Study assesses the quality of AI literary translations by comparing them with human translations

Study assesses the quality of AI literary translations by comparing them with human translations
Credit: Thai et al.

Recent advancements in the field of machine learning (ML) have greatly improved the quality of automatic translation tools. At present, these tools are primarily used to translate basic sentences, as well as short texts or unofficial documents.

Literary texts, such as novels or short stories, are still fully translated by expert human translators, who are experienced in grasping abstract and complex meanings and translating them in another language. While a few studies have investigated the potential of computational models for translating literary texts, findings in this area are still limited.

Researchers at UMass Amherst have recently carried out a study exploring the quality of literary text translations produced by machines, by comparing them with same text-translations created by humans. Their findings, pre-published on arXiv, highlight some of the shortcomings of existing computational models to translate foreign texts into English.

"Machine (MT) holds potential to complement the work of human translators by improving both training procedures and their overall efficiency," Katherine Thai and her colleagues wrote in their paper. "Literary translation is less constrained than more traditional MT settings since translators must balance meaning equivalence, readability, and critical interpretability in the target language. This property, along with the complex discourse-level context present in literary texts, also makes literary MT more challenging to computationally model and evaluate."

The key objective of the recent work by Thai and her colleagues was to better understand the ways in which state-of-the-art MT tools still fail in the translation of literary texts when compared to human translations. Their hope was that this would help to identify specific areas that developers should focus on to improve these models' performance.

"We collect a dataset (PAR3) of non-English language novels in the , each aligned at the paragraph level to both human and automatic English translations," Thai and her colleagues explained in their paper.

PAR3, the new dataset compiled by the researchers for the scope of their study, contains 121,000 paragraphs extracted from 118 novels originally written in different languages other than English. For each of these paragraphs, the dataset includes several different human translations, as well as a translation produced by Google translate.

The researchers compared the quality of human translations of these literary paragraphs with the ones produced by Google translate, using common metrics for evaluating MT tools. Concurrently, they asked expert human translators which translations they preferred, while also prompting them to identify issues with their least preferred translation.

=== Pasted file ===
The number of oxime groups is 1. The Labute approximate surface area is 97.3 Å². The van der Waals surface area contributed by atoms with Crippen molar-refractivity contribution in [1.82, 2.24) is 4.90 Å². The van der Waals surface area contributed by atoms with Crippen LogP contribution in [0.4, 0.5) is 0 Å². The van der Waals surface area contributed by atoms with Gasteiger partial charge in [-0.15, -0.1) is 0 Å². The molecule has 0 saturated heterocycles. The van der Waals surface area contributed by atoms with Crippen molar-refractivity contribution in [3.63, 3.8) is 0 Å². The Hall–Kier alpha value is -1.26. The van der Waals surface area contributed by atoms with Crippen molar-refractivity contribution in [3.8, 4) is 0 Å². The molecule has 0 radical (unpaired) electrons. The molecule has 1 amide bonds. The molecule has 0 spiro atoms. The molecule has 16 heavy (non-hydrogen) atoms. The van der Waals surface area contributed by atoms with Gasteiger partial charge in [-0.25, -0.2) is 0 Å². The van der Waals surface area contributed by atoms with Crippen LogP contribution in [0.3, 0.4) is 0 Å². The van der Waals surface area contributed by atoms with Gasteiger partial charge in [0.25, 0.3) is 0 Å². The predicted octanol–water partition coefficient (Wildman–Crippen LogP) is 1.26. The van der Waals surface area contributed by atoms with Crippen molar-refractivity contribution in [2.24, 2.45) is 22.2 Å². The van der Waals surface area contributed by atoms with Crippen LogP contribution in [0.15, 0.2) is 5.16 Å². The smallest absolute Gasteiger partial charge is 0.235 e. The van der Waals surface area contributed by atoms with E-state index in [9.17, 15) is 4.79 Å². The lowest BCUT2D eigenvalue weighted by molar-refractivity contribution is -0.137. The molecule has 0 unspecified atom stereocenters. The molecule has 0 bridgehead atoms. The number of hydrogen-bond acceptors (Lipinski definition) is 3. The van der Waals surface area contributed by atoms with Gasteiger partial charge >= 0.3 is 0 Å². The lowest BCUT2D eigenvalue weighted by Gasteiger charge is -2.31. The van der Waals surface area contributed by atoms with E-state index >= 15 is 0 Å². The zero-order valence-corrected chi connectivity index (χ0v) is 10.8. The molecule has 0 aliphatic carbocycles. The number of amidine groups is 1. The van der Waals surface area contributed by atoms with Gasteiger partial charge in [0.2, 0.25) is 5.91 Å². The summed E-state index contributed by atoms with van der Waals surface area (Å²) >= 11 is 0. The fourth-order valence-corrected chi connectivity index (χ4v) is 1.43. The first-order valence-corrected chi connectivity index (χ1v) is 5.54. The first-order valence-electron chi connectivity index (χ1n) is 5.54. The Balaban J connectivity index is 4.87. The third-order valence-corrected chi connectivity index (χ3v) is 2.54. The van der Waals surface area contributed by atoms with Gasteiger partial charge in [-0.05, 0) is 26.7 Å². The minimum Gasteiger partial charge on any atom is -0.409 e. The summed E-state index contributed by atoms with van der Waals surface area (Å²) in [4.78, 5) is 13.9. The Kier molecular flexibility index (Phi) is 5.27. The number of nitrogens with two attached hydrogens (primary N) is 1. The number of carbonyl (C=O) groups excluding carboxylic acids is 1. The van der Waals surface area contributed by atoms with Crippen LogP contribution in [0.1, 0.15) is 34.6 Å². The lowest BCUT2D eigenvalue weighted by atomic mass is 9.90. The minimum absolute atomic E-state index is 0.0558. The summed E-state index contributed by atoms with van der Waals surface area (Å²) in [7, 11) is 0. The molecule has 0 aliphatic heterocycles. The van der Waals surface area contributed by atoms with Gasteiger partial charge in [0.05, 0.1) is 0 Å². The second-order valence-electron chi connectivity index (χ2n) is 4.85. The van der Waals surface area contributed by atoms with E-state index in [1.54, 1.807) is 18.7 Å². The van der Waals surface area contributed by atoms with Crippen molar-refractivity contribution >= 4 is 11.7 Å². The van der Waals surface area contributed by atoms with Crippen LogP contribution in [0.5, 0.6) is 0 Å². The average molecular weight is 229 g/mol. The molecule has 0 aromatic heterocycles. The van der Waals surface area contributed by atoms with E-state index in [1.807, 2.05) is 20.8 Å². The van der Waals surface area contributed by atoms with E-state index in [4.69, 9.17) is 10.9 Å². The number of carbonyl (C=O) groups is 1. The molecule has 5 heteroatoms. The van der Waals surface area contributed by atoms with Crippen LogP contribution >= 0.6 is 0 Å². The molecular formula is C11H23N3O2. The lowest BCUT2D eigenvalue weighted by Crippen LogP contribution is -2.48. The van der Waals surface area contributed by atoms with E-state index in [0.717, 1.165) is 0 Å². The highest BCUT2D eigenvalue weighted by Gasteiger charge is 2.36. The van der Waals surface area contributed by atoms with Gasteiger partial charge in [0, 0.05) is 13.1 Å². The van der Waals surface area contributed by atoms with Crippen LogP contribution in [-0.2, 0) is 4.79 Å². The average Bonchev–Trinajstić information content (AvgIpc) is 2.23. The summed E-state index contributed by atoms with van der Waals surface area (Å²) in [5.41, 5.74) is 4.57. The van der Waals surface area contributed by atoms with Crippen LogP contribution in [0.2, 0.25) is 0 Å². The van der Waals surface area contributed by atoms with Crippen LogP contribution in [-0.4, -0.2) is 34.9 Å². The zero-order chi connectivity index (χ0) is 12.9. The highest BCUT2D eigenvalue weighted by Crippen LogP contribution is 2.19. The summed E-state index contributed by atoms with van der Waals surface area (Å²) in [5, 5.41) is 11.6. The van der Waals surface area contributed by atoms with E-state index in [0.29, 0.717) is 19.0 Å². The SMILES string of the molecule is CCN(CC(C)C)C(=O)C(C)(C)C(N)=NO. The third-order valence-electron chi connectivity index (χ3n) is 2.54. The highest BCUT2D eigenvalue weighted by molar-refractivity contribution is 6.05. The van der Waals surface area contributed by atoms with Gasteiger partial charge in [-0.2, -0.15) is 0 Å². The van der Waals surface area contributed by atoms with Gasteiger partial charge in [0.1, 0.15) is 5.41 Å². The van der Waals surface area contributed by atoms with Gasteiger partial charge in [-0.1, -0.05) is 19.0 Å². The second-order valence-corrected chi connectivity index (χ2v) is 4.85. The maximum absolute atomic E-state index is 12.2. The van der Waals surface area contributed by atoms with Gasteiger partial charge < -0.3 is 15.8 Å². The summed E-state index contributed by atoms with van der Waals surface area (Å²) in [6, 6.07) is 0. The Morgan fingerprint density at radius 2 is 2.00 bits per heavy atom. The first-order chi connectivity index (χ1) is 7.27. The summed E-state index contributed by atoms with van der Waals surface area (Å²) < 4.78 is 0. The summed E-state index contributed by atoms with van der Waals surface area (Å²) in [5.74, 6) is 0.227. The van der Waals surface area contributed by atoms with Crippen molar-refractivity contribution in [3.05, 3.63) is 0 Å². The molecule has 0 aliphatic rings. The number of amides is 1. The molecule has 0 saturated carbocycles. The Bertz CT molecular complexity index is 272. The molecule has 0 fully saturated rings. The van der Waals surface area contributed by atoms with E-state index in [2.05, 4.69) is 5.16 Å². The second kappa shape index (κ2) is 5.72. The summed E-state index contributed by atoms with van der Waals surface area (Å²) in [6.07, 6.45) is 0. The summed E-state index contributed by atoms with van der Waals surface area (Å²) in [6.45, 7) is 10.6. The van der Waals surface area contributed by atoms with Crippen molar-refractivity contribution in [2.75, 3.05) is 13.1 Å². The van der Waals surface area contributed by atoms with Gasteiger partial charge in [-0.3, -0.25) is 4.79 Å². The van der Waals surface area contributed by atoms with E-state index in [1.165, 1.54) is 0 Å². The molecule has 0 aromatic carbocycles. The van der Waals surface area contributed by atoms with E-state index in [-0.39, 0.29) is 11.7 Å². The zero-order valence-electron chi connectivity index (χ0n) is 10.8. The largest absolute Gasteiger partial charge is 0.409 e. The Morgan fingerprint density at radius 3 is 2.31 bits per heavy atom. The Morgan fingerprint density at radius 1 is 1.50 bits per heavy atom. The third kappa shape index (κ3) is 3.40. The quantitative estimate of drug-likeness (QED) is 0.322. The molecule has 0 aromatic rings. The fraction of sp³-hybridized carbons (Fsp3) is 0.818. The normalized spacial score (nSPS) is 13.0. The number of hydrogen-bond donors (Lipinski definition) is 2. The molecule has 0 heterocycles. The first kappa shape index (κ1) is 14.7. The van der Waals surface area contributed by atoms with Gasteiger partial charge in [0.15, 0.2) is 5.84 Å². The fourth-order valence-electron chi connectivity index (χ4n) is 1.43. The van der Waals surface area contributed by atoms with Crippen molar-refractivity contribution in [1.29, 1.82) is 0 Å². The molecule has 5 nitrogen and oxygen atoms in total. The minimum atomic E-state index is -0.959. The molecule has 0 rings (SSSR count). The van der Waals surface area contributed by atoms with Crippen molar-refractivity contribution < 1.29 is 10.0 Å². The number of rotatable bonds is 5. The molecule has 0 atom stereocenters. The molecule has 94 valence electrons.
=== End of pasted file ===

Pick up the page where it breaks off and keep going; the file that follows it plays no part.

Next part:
"Using PAR3, we discover that expert literary translators prefer reference human translations over machine-translated paragraphs at a rate of 84%, while state-of-the-art automatic MT metrics do not correlate with those preferences," Thai and her colleagues wrote in their paper. "The experts note that MT outputs contain not only mistranslations, but also discourse-disrupting errors and stylistic inconsistencies."

Essentially, the findings gathered by Thai and her colleagues suggest that metrics to evaluate MT (e.g., BLEU, BLEURT, and BLONDE) might not be particularly effective, as human translators did not agree with their predictions. Notably, the feedback they gathered from human translators also allowed the researchers to identify specific issues with translations created by Google translate.

Using the human experts' feedback as a guideline, the team ultimately created an automatic post-editing model based on GPT-3, a deep learning approach introduced by a research group at OpenAI. They found that expert human translators preferred the literary translations produced by this model at a rate of 69%.

In the future, the findings of this study could inform new studies exploring the use of MT tools to translate literary texts. In addition, the PAR3 dataset compiled by Thai and her colleagues, which is now publicly available on GitHub, could be used by other teams to train or assess their language models.

"Overall, our work uncovers new challenges to progress in literary MT, and we hope that the public release of PAR3 will encourage researchers to tackle them," the researchers concluded in their paper.

More information: Katherine Thai et al, Exploring Document-Level Literary Machine Translation with Parallel Paragraphs from World Literature, arXiv (2022). DOI: 10.48550/arxiv.2210.14250

Journal information: arXiv

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